GO GIRL: A STO­RY­BOOK OF EPIC NZ WOMEN

BAR­BARA ELSE (PUF­FIN, $ 45)

North & South - - Review -

In the wake of the US pub­li­ca­tion Good­night Sto­ries for Rebel Girls, pro­fil­ing heroic women, comes our own no less in­spir­ing and con­sid­er­ably more re­lat­able ver­sion.

The sub­jects of this an­thol­ogy of role mod­els’ life sto­ries range – al­pha­bet­i­cally – from “Ahu­mai Te Paer­ata: War­rior” to “Yvette Wil­liams: Ath­lete”, via singers, writ­ers, sports­peo­ple, sci­en­tists and a spy, Nancy Wake. There’s a sat­is­fy­ing bal­ance between his­tor­i­cal fig­ures and liv­ing paragons such as Lorde and Eat My Lunch founder Lisa King, whose achieve­ments young read­ers will be able to con­tinue to watch un­fold­ing for years to come.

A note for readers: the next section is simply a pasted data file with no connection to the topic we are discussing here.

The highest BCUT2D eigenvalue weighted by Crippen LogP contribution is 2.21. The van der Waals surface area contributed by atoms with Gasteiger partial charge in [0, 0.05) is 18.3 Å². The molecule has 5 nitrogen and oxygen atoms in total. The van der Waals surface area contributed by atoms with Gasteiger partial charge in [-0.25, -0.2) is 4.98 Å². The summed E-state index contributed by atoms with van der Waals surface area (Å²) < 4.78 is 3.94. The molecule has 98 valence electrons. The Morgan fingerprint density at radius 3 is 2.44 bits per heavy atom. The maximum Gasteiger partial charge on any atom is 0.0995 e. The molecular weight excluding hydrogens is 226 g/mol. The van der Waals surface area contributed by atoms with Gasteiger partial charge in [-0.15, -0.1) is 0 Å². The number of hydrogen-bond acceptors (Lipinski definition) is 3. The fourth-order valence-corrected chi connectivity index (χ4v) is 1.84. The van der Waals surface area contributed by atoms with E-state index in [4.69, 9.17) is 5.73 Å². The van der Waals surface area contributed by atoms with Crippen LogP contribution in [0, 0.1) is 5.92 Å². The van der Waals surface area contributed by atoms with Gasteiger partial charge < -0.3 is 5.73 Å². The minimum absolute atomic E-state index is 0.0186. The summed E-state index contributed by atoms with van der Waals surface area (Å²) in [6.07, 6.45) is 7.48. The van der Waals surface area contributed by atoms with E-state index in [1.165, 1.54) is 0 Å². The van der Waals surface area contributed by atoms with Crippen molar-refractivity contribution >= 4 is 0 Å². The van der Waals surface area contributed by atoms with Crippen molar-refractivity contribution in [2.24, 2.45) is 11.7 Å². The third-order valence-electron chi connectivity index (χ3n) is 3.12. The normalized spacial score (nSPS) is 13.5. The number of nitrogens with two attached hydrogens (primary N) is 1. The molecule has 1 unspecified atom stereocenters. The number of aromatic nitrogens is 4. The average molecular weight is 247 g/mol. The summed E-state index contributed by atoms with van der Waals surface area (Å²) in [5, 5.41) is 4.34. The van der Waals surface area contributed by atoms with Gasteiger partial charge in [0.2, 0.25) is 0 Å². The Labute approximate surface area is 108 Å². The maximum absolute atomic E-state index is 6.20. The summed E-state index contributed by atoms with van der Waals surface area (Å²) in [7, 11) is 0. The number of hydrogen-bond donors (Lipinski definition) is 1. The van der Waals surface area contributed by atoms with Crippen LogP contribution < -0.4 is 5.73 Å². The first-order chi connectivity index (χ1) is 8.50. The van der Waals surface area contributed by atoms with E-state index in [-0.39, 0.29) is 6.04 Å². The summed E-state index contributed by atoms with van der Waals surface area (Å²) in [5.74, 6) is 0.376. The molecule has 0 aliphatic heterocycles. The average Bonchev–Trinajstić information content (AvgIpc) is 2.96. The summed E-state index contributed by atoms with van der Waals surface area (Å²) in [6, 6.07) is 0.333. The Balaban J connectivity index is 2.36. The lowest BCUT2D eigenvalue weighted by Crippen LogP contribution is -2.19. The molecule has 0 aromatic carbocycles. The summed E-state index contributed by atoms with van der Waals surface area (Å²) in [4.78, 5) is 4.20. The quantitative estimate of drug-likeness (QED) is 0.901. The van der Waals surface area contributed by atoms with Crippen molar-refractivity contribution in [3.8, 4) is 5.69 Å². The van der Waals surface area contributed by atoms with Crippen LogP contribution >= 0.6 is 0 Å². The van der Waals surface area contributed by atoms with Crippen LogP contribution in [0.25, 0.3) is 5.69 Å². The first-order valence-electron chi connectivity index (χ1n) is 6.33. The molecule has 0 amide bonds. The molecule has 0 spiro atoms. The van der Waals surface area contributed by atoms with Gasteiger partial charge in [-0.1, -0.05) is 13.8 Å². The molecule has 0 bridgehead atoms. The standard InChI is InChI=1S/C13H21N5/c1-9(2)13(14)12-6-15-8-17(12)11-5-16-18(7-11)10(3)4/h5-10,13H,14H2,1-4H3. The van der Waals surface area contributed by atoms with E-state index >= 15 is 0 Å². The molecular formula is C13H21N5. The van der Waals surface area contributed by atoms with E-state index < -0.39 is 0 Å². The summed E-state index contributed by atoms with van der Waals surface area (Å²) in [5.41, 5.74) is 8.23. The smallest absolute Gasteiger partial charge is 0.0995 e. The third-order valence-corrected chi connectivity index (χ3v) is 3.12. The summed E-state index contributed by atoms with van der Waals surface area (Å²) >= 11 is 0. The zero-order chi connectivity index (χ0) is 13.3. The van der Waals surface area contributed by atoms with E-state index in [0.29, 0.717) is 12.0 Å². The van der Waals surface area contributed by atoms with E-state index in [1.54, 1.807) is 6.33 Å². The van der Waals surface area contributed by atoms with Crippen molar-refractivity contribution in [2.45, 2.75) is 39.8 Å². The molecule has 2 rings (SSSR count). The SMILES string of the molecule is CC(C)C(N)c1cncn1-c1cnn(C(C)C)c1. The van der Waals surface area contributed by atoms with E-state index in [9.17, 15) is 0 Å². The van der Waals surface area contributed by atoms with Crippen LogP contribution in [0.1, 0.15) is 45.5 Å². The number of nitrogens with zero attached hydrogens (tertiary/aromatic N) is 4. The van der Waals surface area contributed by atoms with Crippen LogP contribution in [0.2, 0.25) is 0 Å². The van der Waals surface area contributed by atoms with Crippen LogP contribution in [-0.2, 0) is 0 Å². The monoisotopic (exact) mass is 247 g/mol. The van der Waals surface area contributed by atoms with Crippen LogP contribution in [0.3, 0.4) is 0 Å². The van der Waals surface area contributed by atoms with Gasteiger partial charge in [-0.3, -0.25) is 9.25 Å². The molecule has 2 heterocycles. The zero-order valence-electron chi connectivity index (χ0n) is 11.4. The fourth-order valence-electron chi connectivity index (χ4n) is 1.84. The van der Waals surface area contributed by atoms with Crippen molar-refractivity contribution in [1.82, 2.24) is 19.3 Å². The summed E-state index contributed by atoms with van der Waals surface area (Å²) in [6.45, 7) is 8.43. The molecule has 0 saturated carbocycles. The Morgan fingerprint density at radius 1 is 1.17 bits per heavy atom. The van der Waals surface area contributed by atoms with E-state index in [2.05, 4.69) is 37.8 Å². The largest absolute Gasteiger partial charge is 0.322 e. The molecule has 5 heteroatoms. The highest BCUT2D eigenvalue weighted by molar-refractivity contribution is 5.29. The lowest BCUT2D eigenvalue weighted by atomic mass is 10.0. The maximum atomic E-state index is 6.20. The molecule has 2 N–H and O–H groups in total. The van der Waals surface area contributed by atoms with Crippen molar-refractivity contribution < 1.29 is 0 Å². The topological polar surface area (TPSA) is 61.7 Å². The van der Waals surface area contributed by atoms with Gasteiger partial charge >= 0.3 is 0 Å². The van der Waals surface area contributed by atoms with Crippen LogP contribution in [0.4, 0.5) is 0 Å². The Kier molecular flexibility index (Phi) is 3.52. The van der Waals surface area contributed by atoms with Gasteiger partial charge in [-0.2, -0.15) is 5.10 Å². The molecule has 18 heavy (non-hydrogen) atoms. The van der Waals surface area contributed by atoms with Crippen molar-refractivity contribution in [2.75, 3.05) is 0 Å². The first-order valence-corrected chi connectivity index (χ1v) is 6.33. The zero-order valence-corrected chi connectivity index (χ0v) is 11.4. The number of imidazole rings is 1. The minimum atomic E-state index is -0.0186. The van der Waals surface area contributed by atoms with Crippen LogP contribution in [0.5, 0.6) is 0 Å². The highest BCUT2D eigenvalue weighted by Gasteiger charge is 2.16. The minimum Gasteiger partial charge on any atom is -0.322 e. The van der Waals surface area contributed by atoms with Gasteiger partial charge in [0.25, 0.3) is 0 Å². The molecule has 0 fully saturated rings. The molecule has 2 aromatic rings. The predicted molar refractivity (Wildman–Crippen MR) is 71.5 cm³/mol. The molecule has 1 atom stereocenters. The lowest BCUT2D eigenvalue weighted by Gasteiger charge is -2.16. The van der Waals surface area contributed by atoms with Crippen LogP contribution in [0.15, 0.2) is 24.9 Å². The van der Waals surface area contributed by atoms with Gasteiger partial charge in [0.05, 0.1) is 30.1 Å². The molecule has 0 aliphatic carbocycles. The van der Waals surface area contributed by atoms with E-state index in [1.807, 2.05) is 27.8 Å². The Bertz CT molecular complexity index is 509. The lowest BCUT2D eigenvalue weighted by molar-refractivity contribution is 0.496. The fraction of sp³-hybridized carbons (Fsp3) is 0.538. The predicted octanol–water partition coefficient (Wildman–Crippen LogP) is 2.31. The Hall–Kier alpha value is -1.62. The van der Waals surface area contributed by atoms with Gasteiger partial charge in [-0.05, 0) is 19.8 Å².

That this is meant to be an in­spi­ra­tional book is left in no doubt by a con­clud­ing time­line of “Go Girls Through His­tory”, which in­cludes in last place “You”.

Else’s text is com­ple­mented by the work of nine il­lus­tra­tors – all women – whose dif­fer­ing styles pro­vide va­ri­ety and another re­minder of an area in which there is no short­age of ex­cel­lent local ex­em­plars.

Some­times the author sounds as if she is chan­nelling the voice of chil­dren’s books from a cou­ple of gen­er­a­tions back – not that there’s any­thing wrong with that, it’s a “sto­ry­book”, af­ter all. Many of the sto­ries be­gin along the lines of “Once upon a time” or “Once, far away...”. There’s an ir­re­sistible charm to “Once there was a girl who didn’t plan to be a singer. Her name was Ella, and she lived in Auck­land. She loved drama lessons and read­ing.”

The book is specif­i­cally aimed at girls, but it would be a use­ful gift for boys, to help them re­alise they’re not the only ones who can do cool stuff.

Newspapers in English

Newspapers from Australia

© PressReader. All rights reserved.